The University of Michigan will lead five other Midwestern universities in research for connected and automated vehicles by headquartering the U.S. Department of Transportation-funded Center for Connected and Automated Vehicles as one of 10 regional university transport centers across the nation.
Washtenaw Community College, Purdue University, University of Illinois, University of Akron, and Central State University (Ohio) will also contribute research to USDOT’s Center.
“This center provides yet another opportunity at the University of Michigan to conduct groundbreaking research on connected and automated vehicles, and to understand future transportation needs and challenges. We look forward to the many benefits it will bring to the community, the state and the region,” Jim Sayer, director of the U-M Transportation Research Institute, where the center will be housed, says.
In addition to driverless vehicle technology, the center will conduct research on advanced mobility policy, including design of advanced roadways, intersections, and bridges. It will also focus on connected and automated transportation systems control and operations, and public acceptance of self-driving vehicles.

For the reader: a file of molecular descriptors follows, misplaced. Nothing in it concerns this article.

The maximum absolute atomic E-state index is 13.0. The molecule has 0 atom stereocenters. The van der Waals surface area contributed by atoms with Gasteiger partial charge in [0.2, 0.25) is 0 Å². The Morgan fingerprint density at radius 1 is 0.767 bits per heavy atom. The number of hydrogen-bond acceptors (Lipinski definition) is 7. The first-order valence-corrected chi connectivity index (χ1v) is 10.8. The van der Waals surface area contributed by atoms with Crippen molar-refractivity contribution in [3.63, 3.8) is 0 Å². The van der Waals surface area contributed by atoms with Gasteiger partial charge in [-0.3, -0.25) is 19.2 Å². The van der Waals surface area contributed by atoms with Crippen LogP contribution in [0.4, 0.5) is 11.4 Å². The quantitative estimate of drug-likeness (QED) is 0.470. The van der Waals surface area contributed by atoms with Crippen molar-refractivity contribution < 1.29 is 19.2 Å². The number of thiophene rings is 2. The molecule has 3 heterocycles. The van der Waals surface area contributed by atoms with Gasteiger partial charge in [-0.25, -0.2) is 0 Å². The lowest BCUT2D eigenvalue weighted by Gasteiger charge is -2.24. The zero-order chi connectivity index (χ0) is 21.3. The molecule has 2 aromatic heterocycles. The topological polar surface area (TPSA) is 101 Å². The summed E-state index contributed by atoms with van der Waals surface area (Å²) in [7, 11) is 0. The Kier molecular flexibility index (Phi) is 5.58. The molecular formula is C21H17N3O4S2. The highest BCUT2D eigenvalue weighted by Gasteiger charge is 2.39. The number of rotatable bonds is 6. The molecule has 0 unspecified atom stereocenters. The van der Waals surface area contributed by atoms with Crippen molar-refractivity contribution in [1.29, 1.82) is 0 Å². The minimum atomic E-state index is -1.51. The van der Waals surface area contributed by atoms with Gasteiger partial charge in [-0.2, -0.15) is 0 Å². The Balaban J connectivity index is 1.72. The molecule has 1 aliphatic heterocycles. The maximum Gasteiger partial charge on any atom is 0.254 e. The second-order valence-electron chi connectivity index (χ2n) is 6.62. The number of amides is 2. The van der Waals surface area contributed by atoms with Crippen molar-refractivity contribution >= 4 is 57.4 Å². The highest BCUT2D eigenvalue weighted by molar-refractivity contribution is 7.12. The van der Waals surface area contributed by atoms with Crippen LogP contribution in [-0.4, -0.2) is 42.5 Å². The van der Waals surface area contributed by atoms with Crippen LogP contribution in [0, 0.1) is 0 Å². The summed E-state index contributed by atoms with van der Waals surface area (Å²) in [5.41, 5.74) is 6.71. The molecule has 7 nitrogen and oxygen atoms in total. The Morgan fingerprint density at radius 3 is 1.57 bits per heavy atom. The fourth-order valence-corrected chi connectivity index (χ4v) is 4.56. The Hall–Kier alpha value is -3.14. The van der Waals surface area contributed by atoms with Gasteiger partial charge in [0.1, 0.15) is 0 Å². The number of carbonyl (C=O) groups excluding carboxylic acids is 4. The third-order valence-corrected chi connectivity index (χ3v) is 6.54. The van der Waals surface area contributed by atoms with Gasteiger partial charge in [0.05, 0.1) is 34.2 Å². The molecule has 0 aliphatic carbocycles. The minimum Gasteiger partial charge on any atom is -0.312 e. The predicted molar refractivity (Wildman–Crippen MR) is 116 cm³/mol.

Educating the workforce nationwide will also be necessary for the shift from drivers to driverless cars to be possible, and the participating universities will establish new courses to train engineers who will become leaders, technicians, and entrepreneurs in this evolving field. U-M has recently established the Next Generation Transportation Systems program through its Department of Civil and Environmental Engineering, which aims to cultivate transportation leaders and innovators, college officials say.
The Center also plans to leverage U-M’s existing programs, including the living laboratory of the Ann Arbor Connected Vehicle Test Environment and MCity, which gives researchers the opportunity to test connected and automated vehicles in safe, controlled environment before taking them on public roads.